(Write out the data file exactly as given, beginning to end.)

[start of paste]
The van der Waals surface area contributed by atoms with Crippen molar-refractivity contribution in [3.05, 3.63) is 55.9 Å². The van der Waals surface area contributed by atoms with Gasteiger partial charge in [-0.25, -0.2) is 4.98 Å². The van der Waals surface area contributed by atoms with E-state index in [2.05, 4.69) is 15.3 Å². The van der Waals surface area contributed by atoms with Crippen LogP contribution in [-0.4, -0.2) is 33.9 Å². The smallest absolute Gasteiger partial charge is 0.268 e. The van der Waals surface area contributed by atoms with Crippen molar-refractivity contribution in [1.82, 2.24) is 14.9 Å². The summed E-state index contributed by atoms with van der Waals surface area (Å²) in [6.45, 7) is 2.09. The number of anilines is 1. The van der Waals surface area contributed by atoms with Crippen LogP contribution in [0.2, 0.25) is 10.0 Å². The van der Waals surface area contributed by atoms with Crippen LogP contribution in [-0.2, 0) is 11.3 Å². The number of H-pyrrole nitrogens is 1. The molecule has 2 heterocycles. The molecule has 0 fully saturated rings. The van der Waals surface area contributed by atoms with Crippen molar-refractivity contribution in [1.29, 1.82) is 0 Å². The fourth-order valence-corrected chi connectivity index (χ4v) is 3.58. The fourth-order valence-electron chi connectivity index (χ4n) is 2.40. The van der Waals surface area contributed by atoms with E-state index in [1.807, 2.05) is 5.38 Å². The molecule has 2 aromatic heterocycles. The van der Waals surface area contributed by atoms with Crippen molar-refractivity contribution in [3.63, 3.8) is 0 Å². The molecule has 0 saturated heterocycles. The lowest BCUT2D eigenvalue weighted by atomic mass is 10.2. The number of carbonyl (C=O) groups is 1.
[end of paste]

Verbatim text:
The van der Waals surface area contributed by atoms with Crippen molar-refractivity contribution in [3.05, 3.63) is 55.9 Å². The van der Waals surface area contributed by atoms with Gasteiger partial charge in [-0.25, -0.2) is 4.98 Å². The van der Waals surface area contributed by atoms with E-state index in [2.05, 4.69) is 15.3 Å². The van der Waals surface area contributed by atoms with Crippen LogP contribution in [-0.4, -0.2) is 33.9 Å². The smallest absolute Gasteiger partial charge is 0.268 e. The van der Waals surface area contributed by atoms with Crippen molar-refractivity contribution in [1.82, 2.24) is 14.9 Å². The summed E-state index contributed by atoms with van der Waals surface area (Å²) in [6.45, 7) is 2.09. The number of anilines is 1. The van der Waals surface area contributed by atoms with Crippen LogP contribution in [0.2, 0.25) is 10.0 Å². The van der Waals surface area contributed by atoms with Crippen LogP contribution in [-0.2, 0) is 11.3 Å². The number of H-pyrrole nitrogens is 1. The molecule has 2 heterocycles. The molecule has 0 fully saturated rings. The van der Waals surface area contributed by atoms with Crippen molar-refractivity contribution in [1.29, 1.82) is 0 Å². The fourth-order valence-corrected chi connectivity index (χ4v) is 3.58. The fourth-order valence-electron chi connectivity index (χ4n) is 2.40. The van der Waals surface area contributed by atoms with E-state index in [1.807, 2.05) is 5.38 Å². The molecule has 2 aromatic heterocycles. The van der Waals surface area contributed by atoms with Crippen molar-refractivity contribution in [3.63, 3.8) is 0 Å². The molecule has 0 saturated heterocycles. The lowest BCUT2D eigenvalue weighted by atomic mass is 10.2. The number of carbonyl (C=O) groups is 1.